Page:Folk-lore - A Quarterly Review. Volume 15, 1904.djvu/35
great conspiracy against the leading chiefs of his day. The plot was discovered and he, too, was condemned by the priest of Motoro to exile. With plenty of provision, he and his friends, forty souls, sailed in their two double canoes from the west of the island on their uncertain voyage, and lost sight of their native land, lit up that night by the torches of their sorrowing friends. No tidings of the exiles reached Mangaia for 155 years, but Iro's sad fate was the subject of a drama by the famous poet Koroa, played as late as 1791, amid the sympathy of a great audience. In 1826, when Christianity had just been introduced to the Hervey group, a Raratongan, who came with John Williams the missionary to Mangaia, told the Hervey people that Iro's canoe had reached Raratonga, where a chief named Kainuku had given them a home and a welcome, repaid by their raising Kainuku' s tribe to regal position through their wonderful valour in battle, so that this tribe alone could eat turtle and royal fish, the prerogative of the chiefs only in other tribes.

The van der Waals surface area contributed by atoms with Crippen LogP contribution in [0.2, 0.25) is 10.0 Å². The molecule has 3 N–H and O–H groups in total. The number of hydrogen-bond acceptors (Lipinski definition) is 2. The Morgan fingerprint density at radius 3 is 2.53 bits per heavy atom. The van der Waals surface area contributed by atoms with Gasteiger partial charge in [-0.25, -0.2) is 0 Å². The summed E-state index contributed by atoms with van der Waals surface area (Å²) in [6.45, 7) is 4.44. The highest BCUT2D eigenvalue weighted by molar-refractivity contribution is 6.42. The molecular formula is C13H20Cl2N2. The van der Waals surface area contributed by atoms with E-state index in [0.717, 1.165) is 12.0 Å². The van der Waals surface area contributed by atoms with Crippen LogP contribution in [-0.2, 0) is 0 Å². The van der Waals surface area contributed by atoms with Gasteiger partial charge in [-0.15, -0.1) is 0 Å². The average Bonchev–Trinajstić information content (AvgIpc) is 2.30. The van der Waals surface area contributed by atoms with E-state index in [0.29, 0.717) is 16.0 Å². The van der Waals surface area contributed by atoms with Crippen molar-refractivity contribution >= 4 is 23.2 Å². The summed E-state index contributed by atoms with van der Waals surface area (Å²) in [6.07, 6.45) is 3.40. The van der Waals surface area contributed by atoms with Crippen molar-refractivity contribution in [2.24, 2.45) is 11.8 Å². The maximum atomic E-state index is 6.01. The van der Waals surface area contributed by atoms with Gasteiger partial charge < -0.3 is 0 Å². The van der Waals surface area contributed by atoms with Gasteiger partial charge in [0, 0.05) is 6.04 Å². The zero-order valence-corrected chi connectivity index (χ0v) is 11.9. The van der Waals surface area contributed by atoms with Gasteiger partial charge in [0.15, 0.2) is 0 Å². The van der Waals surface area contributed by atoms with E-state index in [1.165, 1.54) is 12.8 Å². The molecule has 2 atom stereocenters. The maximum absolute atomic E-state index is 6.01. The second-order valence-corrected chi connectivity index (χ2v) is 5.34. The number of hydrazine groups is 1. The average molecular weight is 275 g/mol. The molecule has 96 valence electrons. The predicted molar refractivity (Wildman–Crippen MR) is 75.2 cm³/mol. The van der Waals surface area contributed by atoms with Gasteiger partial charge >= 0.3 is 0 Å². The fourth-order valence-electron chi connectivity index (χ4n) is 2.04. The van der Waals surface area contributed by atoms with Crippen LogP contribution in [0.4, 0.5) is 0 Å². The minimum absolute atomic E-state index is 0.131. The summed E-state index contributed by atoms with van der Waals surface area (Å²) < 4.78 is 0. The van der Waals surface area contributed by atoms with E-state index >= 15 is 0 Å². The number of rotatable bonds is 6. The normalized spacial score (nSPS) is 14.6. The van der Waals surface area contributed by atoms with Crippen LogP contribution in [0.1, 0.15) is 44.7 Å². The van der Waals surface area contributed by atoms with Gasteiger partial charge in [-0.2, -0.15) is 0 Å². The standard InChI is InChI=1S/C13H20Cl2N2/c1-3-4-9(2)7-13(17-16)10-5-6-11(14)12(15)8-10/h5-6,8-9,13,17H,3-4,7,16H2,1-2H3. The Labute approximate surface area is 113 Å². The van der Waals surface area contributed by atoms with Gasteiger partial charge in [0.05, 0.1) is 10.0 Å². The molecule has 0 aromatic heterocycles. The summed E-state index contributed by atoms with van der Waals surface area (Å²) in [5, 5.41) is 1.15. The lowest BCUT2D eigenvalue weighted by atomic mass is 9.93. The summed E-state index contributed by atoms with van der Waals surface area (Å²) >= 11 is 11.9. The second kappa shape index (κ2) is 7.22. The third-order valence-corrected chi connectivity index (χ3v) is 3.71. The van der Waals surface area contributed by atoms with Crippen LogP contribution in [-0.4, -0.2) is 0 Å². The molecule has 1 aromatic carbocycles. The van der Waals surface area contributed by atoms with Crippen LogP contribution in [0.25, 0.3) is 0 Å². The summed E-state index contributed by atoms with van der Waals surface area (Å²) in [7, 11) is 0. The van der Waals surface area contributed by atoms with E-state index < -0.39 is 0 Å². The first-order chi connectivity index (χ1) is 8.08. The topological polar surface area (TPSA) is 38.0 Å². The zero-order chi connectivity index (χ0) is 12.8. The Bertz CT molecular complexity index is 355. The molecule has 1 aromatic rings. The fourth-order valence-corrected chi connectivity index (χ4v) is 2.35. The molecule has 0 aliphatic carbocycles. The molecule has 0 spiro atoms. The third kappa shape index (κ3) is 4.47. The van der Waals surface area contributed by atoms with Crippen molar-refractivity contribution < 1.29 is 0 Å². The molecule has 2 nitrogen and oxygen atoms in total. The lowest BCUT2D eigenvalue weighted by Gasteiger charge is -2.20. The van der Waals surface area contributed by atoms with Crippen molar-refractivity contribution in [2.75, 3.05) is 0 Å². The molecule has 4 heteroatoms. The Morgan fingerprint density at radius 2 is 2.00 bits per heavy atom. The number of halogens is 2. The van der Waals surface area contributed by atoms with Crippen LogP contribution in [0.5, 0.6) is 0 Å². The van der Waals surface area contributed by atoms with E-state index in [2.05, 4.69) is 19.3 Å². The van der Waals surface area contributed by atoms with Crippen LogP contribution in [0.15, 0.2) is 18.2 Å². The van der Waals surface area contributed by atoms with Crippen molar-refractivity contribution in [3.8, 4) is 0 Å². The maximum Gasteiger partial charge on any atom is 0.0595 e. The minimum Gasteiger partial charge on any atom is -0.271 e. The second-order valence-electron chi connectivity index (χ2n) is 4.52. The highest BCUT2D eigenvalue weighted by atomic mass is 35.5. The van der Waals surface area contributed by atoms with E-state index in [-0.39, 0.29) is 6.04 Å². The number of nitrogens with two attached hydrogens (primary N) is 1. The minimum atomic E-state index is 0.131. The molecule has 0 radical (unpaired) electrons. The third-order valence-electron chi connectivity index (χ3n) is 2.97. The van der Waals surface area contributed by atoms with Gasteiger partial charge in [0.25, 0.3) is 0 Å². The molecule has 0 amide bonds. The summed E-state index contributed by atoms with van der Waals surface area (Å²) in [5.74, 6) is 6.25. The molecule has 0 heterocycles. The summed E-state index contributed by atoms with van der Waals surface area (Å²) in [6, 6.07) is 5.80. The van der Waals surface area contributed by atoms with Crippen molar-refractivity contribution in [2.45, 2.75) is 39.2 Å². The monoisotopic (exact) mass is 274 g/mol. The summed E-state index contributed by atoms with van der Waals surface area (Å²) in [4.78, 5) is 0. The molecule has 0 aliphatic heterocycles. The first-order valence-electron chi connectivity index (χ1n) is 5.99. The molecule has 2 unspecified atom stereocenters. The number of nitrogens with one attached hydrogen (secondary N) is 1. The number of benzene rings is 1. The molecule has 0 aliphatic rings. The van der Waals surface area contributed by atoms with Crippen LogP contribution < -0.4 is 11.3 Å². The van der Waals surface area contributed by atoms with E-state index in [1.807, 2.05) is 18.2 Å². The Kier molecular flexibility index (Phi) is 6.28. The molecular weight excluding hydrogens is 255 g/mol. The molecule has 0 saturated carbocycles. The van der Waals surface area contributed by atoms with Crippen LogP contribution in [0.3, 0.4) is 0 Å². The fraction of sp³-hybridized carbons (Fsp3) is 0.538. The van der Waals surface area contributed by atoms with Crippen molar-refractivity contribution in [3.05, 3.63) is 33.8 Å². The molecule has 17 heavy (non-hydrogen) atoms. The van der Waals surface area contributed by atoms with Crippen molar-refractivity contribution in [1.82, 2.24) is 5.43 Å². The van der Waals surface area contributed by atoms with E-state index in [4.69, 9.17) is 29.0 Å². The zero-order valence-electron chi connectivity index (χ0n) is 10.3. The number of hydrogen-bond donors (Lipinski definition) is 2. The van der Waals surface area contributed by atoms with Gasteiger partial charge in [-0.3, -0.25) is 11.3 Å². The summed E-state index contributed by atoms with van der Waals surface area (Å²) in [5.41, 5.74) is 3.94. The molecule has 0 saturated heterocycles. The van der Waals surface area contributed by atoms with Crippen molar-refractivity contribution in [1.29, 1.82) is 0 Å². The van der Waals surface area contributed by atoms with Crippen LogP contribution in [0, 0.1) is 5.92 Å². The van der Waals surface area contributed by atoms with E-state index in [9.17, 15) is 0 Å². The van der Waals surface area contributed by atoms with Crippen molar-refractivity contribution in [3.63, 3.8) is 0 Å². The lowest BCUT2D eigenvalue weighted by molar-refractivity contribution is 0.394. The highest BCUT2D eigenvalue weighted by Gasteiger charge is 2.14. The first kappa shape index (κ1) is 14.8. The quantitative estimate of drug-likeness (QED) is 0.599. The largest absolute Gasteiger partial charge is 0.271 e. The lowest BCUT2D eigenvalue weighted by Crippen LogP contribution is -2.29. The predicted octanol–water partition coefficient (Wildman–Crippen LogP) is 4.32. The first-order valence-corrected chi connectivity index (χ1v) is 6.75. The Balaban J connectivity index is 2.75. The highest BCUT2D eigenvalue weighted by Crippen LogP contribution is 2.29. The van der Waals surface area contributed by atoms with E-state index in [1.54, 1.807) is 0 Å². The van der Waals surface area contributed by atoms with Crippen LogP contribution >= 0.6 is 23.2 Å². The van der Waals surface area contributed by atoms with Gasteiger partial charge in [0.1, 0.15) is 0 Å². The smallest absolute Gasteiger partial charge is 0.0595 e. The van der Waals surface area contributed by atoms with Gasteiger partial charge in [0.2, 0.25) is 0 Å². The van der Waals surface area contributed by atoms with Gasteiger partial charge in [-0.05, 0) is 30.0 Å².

Here are instances where corroboration exists to prove the facts tradition has preserved. This corroboration cannot be looked for in every case, but here is an authentic example of events accurately recorded and handed down for eight generations without special means of record, for if the dramas preserve facts, yet the facts in this case had to be remembered without letters or even regular oral teaching. There may have been earlier dramas on the subject than those of Koroa (composed many generations after the exile of Iro), but analogy does not point to this as a necessity. Most of the dramas date from the eighteenth century, though there are dramatic songs of far older date, and obscure by reason of the old language.
At the end of the eleventh and the early part of the twelfth century long poems, based on oral tradition, were being composed in France and England on events and persons of the eighth and ninth centuries; while in the thirteenth century a